Jockum Hildén

Jockum Hildén

Participant in 2015
Work history Researcher
University of Helsinki, Social och Kommunalhögskolan
April 2014 – March 2015
Researcher on the project Communication Rights in the 2014 European Election Campaign, funded by the Helsingin Sanomat Foundation. My main focus is on researching to internet policy on European level and their impact on European citizens, businesses and public actors.

Press Officer
University of Helsinki, Communications and Community Relations
July 2013 – Present (7 months) Helsinki (leave of absence August 2013 – November 2013)
My main responsibilities included Nordic media relations and communicating legal research to the media. This involves writing press releases, contacting journalists on a daily basis, media monitoring to find interesting leads and organizing media launches as well as creating more efficient strategies to reach a wider audience.

Researcher
University of Helsinki, Department of Social Sciences
August 2013 – November 2013 (4 months)
I personally had the full responsibility of conducting a research project on the online services of European public service broadcasters. The study was commissioned by Finnish broadcaster Yle and resulted in an 80-page report, covering everything from legal issues to technological developments and business potential.

Editor-in-chief, Intranet
University of Helsinki, Communications and Community Relations
January 2013 – June 2013 (6 months)
Editor-in-chief of the university’s new intranet with over 50,000 users. The work consisted mostly of product development with the software developers and coordinating content planning with researchers and university administrators.

Project coordinator, Community Relations
University of Helsinki, Communications and Community Relations
February 2012 – January 2013 (1 year)
In the beginning of the World Design Capital Helsinki 2012 I was vested with the responsibility of coordinating the university’s World Design Capital communications. This included ensuring the university’s World Design Capital projects get enough visibility in the university’s internal and external communications channels.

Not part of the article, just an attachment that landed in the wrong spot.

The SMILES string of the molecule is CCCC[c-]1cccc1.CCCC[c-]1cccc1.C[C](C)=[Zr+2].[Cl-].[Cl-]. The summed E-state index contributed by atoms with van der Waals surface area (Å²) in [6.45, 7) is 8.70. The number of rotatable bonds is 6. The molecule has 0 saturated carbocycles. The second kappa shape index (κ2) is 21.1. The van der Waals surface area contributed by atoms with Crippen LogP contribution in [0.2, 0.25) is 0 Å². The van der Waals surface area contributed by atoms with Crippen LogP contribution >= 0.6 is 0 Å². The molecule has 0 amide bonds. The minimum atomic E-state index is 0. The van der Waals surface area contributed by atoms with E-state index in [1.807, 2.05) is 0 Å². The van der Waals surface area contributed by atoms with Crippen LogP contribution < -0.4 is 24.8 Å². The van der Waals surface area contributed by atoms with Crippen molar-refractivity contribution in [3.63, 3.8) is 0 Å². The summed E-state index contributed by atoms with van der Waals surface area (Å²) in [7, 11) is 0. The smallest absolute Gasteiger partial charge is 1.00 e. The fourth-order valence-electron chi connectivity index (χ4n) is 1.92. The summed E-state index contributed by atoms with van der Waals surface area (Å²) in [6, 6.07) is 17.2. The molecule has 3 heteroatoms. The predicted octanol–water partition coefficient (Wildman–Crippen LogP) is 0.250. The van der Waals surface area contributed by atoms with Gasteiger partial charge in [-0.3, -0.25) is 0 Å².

Coordinator, Alumni- and Donor Relations
University of Helsinki, Communications and Community Relations
May 2011 – January 2012 (9 months)
During my tenure I was responsible for developing the university's alumni services. This included managing the university's CRM system, coordinating and planning alumni activities, services and events, and developing alumni communications.

Intern, Communications and Community Relations
University of Helsinki, Communications and Community Relations
February 2011 – April 2011 (3 months)
I coordinated and planned the international alumni activities at the University of Helsinki together with the
Alumni Coordinator.

Freelance Journalist
Self employed
January 2007 – 2011 (4 years)
Everything from politics to advertorials, from short articles to features in Swedish, Finnish and English.
Intern

Centre for Civil and Political Rights
May 2010 – August 2010 (4 months) Geneva Area, Switzerland
During my internship I had two main areas of responsibility – assessing reports on human rights violations and streamlining the organization’s communications. The international working environment improved my understanding of different working cultures.

Journalist and coordinator
Markkinamedia Oy
August 2008 – December 2009 (1 year 5 months)
I coordinated and produced journalistic material for supplements published in Finnish newspapers.
Study history PhD Candidate, Media and Global Communication
2014 – 2018
University of Helsinki

Master of Social Sciences, Media and Communication Studies
2006 – 2013
University of Helsinki
Grade: Excellent.

Phd Projects

2015

Incompatible interests? The right to privacy and big data: lobbying efforts, policies and practices in the EU.